You can’t leave this one out of any list of road trips. The meek prefer to travel in a car and the rest on two-wheelers. Being exposed to the elements, the exhaustion and the views on a motorcycle through the Manali – Leh highway is an epic experience on all counts. The fact that Manali – and gradually, even Leh – are becoming absolutely commercial, touristy nightmares makes you cherish this highway all the more.
Road conditions have improved a great deal which makes it easier for motorcyclists. The old-timers, however, feel that this has eroded some of the charm of the ride, which had a lot more dirt, gravel and unpaved sections. It used to be a test of skill and stamina, especially when you were trying to get a 200kg Bullet across soft sand at 14,000ft. The mountains, however, with their many wind-carved minarets stand, just as they did many years ago, and simply being in their midst is a special feeling. Especially when you hit the More Plains, a perfectly flat plateau flanked by mountains on either side, with an arrow-straight road to take you through the ever-changing colours that surround you. And, if you are lucky, ride alongside a herd of kiyang, or wild ass, as these shy animals disappear until they are small dots in the mountainside.
There is very limited accommodation once you get past the tiny hamlet of Jispa at a place called Sarchu. If you want a completely outdoor experience, you better be a seasoned camper because temperatures at night drop close to zero even at the height of summer, and strong winds can blow your tent away with no help in sight. The safer bet is to stop at the warm, welcoming dhabas en route where you can have a warm meal and a cosy bed to sleep in.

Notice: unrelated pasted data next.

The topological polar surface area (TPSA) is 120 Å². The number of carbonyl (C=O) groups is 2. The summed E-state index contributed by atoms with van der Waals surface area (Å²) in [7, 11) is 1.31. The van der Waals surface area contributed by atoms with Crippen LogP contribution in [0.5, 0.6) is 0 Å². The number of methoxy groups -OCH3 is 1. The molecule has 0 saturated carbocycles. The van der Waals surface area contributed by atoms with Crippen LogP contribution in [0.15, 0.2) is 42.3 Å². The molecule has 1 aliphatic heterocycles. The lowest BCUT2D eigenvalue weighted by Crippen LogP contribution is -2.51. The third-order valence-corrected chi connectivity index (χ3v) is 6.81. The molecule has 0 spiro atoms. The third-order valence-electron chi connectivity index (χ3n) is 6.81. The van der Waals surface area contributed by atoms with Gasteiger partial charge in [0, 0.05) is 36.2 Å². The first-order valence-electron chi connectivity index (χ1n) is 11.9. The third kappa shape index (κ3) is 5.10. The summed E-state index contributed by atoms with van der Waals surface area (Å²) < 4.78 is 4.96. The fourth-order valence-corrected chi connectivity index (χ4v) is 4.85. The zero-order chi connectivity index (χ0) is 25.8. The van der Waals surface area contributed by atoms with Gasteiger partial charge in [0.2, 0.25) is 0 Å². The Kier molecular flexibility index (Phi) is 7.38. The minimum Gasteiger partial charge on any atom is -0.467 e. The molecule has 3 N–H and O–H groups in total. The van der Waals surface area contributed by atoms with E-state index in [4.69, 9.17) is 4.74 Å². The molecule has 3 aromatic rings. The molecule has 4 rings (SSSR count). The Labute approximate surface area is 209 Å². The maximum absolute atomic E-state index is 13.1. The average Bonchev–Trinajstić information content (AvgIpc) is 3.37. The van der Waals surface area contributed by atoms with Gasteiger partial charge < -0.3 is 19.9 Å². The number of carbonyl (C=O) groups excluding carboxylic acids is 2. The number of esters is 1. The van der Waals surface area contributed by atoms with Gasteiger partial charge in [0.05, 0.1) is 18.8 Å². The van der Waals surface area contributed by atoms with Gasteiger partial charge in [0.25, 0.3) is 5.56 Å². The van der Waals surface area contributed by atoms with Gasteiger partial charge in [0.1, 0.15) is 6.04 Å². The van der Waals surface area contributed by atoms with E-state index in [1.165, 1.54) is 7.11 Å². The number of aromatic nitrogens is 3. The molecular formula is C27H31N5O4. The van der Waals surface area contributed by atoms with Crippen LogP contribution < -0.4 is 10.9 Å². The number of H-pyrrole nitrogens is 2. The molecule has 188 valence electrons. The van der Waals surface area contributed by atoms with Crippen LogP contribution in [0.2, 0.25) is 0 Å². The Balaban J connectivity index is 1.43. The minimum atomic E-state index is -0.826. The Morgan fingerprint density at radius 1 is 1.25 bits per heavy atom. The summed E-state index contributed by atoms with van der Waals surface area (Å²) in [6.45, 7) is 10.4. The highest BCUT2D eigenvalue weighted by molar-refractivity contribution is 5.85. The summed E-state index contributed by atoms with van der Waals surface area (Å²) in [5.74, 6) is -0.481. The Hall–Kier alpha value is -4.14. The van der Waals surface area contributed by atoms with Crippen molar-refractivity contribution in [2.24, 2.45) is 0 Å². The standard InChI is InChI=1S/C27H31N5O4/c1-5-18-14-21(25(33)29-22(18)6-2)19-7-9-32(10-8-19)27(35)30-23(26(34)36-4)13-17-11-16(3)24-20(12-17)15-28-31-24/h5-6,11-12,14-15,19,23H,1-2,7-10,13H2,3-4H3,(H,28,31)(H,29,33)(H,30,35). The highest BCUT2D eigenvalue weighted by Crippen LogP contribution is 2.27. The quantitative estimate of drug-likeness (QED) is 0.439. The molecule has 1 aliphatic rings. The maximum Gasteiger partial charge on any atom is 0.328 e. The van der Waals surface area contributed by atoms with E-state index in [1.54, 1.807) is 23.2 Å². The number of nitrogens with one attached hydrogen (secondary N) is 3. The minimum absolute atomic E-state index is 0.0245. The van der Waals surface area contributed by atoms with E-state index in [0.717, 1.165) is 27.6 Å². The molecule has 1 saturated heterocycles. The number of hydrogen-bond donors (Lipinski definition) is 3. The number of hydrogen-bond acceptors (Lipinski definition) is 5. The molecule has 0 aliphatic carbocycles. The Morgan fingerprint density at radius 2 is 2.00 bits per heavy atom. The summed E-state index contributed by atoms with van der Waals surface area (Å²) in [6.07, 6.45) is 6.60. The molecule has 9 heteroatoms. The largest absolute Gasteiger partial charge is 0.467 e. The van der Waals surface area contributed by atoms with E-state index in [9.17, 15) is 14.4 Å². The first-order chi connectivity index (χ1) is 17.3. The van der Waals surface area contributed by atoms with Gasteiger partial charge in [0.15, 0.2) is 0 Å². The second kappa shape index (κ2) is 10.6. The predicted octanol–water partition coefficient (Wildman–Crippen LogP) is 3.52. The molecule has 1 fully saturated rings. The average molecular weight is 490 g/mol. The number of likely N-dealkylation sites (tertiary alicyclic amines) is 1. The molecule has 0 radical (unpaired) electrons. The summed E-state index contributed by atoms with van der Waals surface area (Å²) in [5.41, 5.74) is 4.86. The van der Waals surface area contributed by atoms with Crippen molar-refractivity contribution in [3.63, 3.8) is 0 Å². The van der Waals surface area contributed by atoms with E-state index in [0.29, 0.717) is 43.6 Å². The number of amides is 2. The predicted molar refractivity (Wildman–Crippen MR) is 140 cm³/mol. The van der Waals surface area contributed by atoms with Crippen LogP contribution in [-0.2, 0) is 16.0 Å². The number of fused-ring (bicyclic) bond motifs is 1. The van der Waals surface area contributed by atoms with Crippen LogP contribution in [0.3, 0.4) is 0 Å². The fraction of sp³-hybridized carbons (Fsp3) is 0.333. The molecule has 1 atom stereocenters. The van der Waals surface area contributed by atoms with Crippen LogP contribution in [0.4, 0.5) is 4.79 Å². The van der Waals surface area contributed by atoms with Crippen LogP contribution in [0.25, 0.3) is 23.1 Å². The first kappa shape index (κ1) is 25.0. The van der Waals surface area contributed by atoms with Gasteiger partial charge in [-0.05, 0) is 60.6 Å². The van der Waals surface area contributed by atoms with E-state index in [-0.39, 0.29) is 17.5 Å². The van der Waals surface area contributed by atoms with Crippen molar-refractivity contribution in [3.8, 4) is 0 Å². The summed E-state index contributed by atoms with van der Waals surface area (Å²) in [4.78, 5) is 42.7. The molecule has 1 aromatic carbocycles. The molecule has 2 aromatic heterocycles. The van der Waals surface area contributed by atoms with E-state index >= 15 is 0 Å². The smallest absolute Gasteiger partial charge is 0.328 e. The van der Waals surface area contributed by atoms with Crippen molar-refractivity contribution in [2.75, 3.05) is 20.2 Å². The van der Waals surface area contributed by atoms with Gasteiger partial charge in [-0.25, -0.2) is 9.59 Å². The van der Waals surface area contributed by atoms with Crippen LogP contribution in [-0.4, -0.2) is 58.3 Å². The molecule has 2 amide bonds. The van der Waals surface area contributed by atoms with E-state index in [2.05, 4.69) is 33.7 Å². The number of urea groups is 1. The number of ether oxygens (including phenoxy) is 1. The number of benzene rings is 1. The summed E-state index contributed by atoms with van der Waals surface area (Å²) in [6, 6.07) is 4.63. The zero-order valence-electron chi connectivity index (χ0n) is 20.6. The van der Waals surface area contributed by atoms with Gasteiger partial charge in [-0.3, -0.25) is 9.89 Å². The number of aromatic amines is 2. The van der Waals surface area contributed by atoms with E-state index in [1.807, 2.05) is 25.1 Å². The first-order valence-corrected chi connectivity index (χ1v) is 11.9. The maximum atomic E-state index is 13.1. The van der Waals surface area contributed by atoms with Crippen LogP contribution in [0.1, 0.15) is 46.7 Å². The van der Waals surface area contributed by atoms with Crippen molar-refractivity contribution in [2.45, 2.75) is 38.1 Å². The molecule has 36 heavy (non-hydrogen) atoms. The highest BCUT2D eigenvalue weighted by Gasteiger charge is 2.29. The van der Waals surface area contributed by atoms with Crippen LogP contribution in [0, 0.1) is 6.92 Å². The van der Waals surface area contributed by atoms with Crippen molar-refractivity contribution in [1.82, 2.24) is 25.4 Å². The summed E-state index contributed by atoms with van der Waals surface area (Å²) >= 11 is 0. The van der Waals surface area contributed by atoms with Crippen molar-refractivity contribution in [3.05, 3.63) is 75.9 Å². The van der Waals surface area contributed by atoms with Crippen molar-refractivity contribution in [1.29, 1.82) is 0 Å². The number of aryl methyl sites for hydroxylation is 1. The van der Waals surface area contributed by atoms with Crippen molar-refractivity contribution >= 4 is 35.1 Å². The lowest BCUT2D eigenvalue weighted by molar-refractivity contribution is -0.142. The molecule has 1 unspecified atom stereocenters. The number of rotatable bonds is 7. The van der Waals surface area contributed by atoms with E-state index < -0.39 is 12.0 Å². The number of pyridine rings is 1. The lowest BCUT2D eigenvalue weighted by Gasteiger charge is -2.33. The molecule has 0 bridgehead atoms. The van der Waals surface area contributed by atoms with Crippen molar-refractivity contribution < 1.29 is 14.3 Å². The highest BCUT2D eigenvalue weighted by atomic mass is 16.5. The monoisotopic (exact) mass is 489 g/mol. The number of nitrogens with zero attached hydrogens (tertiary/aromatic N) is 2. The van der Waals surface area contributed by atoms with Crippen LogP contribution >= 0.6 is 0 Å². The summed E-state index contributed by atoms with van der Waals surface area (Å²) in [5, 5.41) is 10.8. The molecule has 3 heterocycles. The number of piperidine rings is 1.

Pro tip: There are no petrol pumps after Tandi until Leh. It’s well-marked and you have to tank up and carry some reserve for the ride.
Approx. 345km; 3 days driving time.
Be careful about traffic coming downhill on this route because everyone tends to cut corners as they make a quick descent. Photo: Debabrata Sarkar
Heading from Mysore to Ooty is quite common, but not many exit Mysore via the Chamunda hills for Ooty via Masinagudi. The incredible ride through Bandipur and Mudumalai is absolutely breathtaking with mobs of deer grazing not too far from the road, monkeys creating the usual chaos and, if you are lucky, a few elephants ambling in the forest. The really lucky ones spot leopards hanging off tree branches. You need to watch your speed through the forest boundaries, but once you are on the other side, turn left towards Ooty.
The road is narrow and gives you a spectacular view of the Nilgiris before climbing rapidly through a series of 36 hairpin bends to get to the top of the hill. You need to be careful about traffic coming downhill because everyone tends to cut corners as they make a quick descent.
Riding through Bandipur and Mudumalai, you may pass by elephants ambling through the forest. Photo: Debabrata Sarkar
Ride through the Nilgiris many tea estates on this route. Photo: Debabrata Sarkar
Once you are past Ooty, turn left toward Kotagiri instead of heading straight towards Coonoor. It’s slightly longer, but traffic is lighter and you can enjoy the ride down till Mettupalayam. You have to cross the congested town of Coimbatore, or take a rather long detour to get to Pollachi and carry on towards the lesser known tea estates of Valparai. The road snakes up through marathon 40 hair pin bends before reaching Valparai. Needless to say, the views are stupendous and there are large tracts of forest and tea estates for a truly memorable ride.
Pro tip: There are some beautiful homestays around these hill stations. Check in at Jungle Hut, Bokkapuram, Masinagudi.
is happy being on the road and loved getting out on two wheels make for the best trips. Exploring roads less travelled and places less visited is the way he likes to do it.